Munster's Bok suffers new setback
INJURY UPDATE: World Cup-winning Springbok lock Rudolph Snyman’s injury woes were compounded this week.
Munster coach Graham Rowntree confirmed he would not be back in action “for some time.”
It was widely expected that Snyman, who has been through several injury setbacks since joining the Irish province, would be available for the Springboks for their November tour, or at the very least for Munster when they play a South African XV in a tour match in Cork in November.
But the news will come as a body blow, not only for the province, but also the Springboks.
The giant World Cup winner has been sorely missed since his rash of injuries.
Snyman has played just 54 minutes in two seasons for his Irish province – following a rash of setbacks, including two cruciate knee ligament injuries and it seems he will be out for longer than expected.
“He’s not quite there yet,” Rowntree said.
“He’s had a very difficult year and we’re not pushing him.
“All I can say at this point, for the foreseeable, he’s not quite ready yet.”
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It seems a certainty now that Snyman will not be in action until after the November break, and perhaps even longer if the prognosis is as bad as feared.
Rowntree is already under pressure as the new coach of the team, since South African Johann van Graan departed for Bath.
Munster has lost to Cardiff and Dragons in the opening rounds of the URC.
Adding the players in South Africa with the Emerging Ireland squad, Rowntree also has to contend with not having regulars Alex Kendellen, Gavin Coombes, Jack Daly and Andrew Conway sidelined – while South African-born lock Jean Kleyn is also in doubt.
The two defeats represents Munster’s worst start to the campaign since the Celtic League started in 2001-02 and Rowntree is highly annoyed.
And now heading into a fixture against much improved Zebre, who have surprised pundits with their performances this season, Rowntree knows the pressure is on.
“I require honesty from my players, so they are going to get honesty from me, and they are comfortable with that. Again, we can’t hide away from our inabilities on Sunday,” Rowntree said.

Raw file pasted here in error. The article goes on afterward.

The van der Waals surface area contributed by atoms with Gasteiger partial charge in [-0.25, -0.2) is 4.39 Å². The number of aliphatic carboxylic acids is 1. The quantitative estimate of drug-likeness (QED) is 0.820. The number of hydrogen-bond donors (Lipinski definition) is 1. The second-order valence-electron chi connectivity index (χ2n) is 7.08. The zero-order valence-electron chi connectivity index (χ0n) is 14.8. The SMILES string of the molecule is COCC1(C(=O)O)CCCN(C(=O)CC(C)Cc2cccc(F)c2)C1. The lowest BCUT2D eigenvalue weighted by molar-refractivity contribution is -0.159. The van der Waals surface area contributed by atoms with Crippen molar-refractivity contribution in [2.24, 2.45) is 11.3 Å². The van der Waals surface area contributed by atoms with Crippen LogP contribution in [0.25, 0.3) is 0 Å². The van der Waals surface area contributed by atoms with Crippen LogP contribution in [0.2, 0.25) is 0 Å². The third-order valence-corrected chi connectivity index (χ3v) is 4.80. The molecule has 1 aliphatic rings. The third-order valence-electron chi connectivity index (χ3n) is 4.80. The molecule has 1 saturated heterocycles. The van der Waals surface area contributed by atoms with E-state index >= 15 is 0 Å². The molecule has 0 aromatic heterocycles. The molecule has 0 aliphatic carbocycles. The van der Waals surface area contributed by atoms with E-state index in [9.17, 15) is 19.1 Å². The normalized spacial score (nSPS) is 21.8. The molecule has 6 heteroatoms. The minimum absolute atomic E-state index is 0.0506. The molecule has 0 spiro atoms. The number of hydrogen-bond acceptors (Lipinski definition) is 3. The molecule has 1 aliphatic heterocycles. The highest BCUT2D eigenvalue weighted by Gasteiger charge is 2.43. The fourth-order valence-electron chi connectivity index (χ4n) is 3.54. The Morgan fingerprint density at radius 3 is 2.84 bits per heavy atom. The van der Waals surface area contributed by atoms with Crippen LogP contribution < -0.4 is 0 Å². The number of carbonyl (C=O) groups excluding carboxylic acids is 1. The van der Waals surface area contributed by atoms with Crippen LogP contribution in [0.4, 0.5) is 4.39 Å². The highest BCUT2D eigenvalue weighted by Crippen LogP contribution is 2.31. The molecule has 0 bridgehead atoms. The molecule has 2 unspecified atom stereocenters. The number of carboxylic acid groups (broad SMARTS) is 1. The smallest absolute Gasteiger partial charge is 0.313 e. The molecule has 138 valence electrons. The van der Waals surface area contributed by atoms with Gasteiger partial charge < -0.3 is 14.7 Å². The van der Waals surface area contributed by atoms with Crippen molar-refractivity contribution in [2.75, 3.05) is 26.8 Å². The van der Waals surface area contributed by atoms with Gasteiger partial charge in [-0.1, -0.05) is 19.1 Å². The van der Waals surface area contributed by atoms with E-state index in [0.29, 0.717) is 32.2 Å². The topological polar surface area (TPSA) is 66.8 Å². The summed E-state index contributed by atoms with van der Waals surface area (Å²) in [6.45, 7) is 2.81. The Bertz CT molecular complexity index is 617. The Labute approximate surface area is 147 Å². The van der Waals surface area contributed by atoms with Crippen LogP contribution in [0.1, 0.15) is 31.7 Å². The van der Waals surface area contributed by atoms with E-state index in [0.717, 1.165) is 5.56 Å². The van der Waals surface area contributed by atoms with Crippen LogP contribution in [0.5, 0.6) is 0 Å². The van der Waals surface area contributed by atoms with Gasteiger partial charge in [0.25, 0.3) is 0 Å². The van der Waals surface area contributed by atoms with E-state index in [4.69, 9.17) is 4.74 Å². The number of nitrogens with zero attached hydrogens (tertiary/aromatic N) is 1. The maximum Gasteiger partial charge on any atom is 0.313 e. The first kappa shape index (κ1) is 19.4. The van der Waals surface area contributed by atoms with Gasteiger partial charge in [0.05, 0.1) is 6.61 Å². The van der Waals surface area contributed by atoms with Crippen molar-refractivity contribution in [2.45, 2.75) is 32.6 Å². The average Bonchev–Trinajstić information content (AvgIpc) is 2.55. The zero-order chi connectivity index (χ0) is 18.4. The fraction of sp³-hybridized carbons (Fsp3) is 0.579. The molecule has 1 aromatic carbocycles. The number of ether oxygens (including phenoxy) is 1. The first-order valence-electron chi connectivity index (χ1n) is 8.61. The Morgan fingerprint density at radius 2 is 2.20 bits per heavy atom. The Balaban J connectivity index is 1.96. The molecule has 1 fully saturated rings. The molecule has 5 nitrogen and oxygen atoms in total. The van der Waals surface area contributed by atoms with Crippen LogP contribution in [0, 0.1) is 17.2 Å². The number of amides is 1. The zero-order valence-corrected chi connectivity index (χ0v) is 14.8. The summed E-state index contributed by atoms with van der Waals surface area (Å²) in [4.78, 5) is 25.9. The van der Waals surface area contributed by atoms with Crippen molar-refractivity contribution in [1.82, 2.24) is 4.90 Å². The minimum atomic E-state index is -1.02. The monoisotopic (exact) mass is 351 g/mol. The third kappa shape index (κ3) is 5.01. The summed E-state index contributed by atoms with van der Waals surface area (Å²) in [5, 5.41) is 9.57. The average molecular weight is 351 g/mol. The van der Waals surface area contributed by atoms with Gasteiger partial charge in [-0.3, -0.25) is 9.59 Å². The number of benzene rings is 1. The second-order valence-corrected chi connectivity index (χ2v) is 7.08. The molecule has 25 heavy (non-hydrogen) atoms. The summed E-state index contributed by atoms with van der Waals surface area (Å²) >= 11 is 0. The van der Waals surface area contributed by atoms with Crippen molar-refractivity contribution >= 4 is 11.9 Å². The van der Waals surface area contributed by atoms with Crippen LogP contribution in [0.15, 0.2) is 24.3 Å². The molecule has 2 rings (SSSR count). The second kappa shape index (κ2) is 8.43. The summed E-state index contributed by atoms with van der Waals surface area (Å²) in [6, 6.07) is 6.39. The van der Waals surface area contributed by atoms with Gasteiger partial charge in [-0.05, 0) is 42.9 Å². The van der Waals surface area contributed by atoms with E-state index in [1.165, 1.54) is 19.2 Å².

“Well, I could have done without it, to be honest with you. I would have preferred better results, but no, you deal with what’s in front of you. I have been around long enough to understand how to speak to people, control my emotions at the right time. But it’s a different experience [being a coach].
“They are certainly not undercooked. I have never seen us as fit. It’s skills under pressure, things just didn’t work out for us and again, it’s a lot of stuff that we can control.
“Trying to force things, that’s just not us. Ill-discipline, we’ve not had such a high penalty count for a long time. That’s on us. That’s our controllable.
“We have had a good, stern, honest review. We move forward. What else can you do? You work on what you can do and you look forward to the next game.
“As I said earlier, I have nothing but belief in the body of work we’ve done for the last few months. It’s just got to come out now. I can’t say to a guy ‘stop dropping the ball’, but I can say to a guy ‘we don’t practice that kind of pass, you’re trying to force things, stick to the plan’. They’re the ones that frustrated me, where we didn’t stick to the plan, and were trying to be too fancy. Trying to make overhead, long bridge passes, where little handling passages would do.
“The word I’ve used is I’m not trying to ‘sugarcoat’ anything. If there’s a bad game and mistakes and discipline, it has to be better. I put my hand up as head coach, but we’re working on it.”